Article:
A culture of "impunity, racism and genocidal tendencies has overtaken Israeli society", according to Palestinian boycott activist and author Omar Barghouti.
Mr Barghouti was speaking in support of a boycott motion proposed at a London Literature Festival debate at the Southbank Centre on Sunday.
He was joined by Seni Seneviratne, a British-Sri Lankan poet who is a member of British Writers in Support of Palestine, in backing the motion, which questioned whether a cultural boycott could be a "viable and effective political strategy; indeed a moral imperative".
Mr Barghouti said: "Israel uses culture to brand itself and change its image around the world. Boycott is the most effective non-violent means available to us to end the occupation and apartheid."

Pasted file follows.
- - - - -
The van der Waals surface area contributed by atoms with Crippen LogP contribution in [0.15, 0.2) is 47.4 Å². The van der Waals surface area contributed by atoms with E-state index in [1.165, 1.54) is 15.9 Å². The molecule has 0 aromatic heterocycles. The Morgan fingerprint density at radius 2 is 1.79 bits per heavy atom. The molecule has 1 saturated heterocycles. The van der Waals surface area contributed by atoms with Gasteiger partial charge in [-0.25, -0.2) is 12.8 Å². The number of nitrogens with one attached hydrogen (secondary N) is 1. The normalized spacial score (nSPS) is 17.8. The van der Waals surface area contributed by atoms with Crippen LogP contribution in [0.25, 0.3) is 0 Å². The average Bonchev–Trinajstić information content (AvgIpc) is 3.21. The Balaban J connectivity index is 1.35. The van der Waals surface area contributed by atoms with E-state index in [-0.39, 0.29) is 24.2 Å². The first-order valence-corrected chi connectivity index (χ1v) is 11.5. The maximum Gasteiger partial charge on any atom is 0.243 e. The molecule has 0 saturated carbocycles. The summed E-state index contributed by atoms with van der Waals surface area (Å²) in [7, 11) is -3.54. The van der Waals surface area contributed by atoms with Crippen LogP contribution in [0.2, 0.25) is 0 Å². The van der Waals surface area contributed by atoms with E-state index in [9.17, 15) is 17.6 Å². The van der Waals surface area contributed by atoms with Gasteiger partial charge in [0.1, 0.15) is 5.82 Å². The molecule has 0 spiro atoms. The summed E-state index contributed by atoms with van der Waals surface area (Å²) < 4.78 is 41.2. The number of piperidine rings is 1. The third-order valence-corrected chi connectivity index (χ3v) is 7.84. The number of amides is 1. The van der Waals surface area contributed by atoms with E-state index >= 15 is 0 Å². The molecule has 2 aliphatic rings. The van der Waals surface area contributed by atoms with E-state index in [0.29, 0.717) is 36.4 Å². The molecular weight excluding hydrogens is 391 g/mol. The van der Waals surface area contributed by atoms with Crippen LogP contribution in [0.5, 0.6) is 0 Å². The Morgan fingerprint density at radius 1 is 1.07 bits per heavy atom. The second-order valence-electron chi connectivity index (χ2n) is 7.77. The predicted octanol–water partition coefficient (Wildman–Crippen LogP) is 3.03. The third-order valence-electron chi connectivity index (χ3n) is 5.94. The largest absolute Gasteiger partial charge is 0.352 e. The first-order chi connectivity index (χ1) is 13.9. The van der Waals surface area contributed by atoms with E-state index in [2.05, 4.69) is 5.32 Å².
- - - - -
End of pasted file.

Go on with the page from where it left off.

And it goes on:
Ms Seneviratne compared Israel to apartheid South Africa and said the boycott was "forcing Israeli journalists and politicians to recognise the shift in world opinion".
American writer Carol Gould, opposing the motion alongside JC and Guardian columnist Jonathan Freedland, challenged the comparison. She said: "If Israel is an apartheid state how is it that Omar has been able to study at Tel Aviv University? Did blacks study at Wits [in Johannesburg]?"But both Ms Gould and Mr Freedland were repeatedly shouted down by pro-Palestinian activists.
A clearly shaken Mr Freedland told the audience: "Tonight has been hugely revealing. I thought my disagreement with the boycott movement was because I want to see the end of occupation and you want to see the end of occupation and it was an argument about tactics.
"What has come through loud and clear is your motivation is not actually just the end of occupation but it's with Israel itself - you have a fundamental problem with it."